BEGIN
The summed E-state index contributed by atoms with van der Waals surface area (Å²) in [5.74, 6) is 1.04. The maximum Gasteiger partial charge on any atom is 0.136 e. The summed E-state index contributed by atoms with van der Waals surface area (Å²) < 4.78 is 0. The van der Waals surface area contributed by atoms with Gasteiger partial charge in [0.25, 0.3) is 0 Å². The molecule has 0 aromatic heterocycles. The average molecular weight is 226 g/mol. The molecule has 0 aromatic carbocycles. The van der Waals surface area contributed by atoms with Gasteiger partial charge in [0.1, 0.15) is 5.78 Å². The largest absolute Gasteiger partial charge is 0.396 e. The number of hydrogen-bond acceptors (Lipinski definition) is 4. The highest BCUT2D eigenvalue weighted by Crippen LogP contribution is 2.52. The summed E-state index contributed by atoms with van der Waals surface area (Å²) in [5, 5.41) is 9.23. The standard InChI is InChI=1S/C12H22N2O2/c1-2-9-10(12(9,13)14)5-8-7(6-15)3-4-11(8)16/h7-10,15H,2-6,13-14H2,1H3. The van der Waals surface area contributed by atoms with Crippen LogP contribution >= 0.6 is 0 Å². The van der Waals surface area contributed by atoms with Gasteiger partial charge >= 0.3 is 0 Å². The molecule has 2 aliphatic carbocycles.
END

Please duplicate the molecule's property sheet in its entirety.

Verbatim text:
The summed E-state index contributed by atoms with van der Waals surface area (Å²) in [5.74, 6) is 1.04. The maximum Gasteiger partial charge on any atom is 0.136 e. The summed E-state index contributed by atoms with van der Waals surface area (Å²) < 4.78 is 0. The van der Waals surface area contributed by atoms with Gasteiger partial charge in [0.25, 0.3) is 0 Å². The molecule has 0 aromatic heterocycles. The average molecular weight is 226 g/mol. The molecule has 0 aromatic carbocycles. The van der Waals surface area contributed by atoms with Gasteiger partial charge in [0.1, 0.15) is 5.78 Å². The largest absolute Gasteiger partial charge is 0.396 e. The number of hydrogen-bond acceptors (Lipinski definition) is 4. The highest BCUT2D eigenvalue weighted by Crippen LogP contribution is 2.52. The summed E-state index contributed by atoms with van der Waals surface area (Å²) in [5, 5.41) is 9.23. The standard InChI is InChI=1S/C12H22N2O2/c1-2-9-10(12(9,13)14)5-8-7(6-15)3-4-11(8)16/h7-10,15H,2-6,13-14H2,1H3. The van der Waals surface area contributed by atoms with Crippen LogP contribution >= 0.6 is 0 Å². The van der Waals surface area contributed by atoms with Gasteiger partial charge >= 0.3 is 0 Å². The molecule has 2 aliphatic carbocycles.